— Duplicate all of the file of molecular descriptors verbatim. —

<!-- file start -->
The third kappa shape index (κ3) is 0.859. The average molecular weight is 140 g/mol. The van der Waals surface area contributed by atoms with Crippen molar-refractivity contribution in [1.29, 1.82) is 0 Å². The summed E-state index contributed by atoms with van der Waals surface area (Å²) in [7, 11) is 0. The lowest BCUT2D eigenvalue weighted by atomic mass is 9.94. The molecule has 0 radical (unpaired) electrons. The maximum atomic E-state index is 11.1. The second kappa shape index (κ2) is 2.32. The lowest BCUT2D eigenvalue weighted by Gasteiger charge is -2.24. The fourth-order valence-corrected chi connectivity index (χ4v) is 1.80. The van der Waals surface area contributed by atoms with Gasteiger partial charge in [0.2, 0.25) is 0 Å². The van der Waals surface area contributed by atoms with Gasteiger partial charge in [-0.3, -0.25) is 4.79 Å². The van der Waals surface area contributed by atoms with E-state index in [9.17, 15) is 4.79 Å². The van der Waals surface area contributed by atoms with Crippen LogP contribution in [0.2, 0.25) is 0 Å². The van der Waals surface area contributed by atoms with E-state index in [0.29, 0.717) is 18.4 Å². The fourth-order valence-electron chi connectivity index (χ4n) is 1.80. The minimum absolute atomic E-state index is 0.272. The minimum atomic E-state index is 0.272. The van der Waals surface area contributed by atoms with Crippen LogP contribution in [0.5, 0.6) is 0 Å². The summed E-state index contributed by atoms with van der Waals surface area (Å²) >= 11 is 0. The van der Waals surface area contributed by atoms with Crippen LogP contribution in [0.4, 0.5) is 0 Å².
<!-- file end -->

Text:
The third kappa shape index (κ3) is 0.859. The average molecular weight is 140 g/mol. The van der Waals surface area contributed by atoms with Crippen molar-refractivity contribution in [1.29, 1.82) is 0 Å². The summed E-state index contributed by atoms with van der Waals surface area (Å²) in [7, 11) is 0. The lowest BCUT2D eigenvalue weighted by atomic mass is 9.94. The molecule has 0 radical (unpaired) electrons. The maximum atomic E-state index is 11.1. The second kappa shape index (κ2) is 2.32. The lowest BCUT2D eigenvalue weighted by Gasteiger charge is -2.24. The fourth-order valence-corrected chi connectivity index (χ4v) is 1.80. The van der Waals surface area contributed by atoms with Gasteiger partial charge in [0.2, 0.25) is 0 Å². The van der Waals surface area contributed by atoms with Gasteiger partial charge in [-0.3, -0.25) is 4.79 Å². The van der Waals surface area contributed by atoms with E-state index in [9.17, 15) is 4.79 Å². The van der Waals surface area contributed by atoms with Crippen LogP contribution in [0.2, 0.25) is 0 Å². The van der Waals surface area contributed by atoms with E-state index in [0.29, 0.717) is 18.4 Å². The fourth-order valence-electron chi connectivity index (χ4n) is 1.80. The minimum absolute atomic E-state index is 0.272. The minimum atomic E-state index is 0.272. The van der Waals surface area contributed by atoms with Crippen LogP contribution in [0.5, 0.6) is 0 Å². The summed E-state index contributed by atoms with van der Waals surface area (Å²) >= 11 is 0. The van der Waals surface area contributed by atoms with Crippen LogP contribution in [0.4, 0.5) is 0 Å².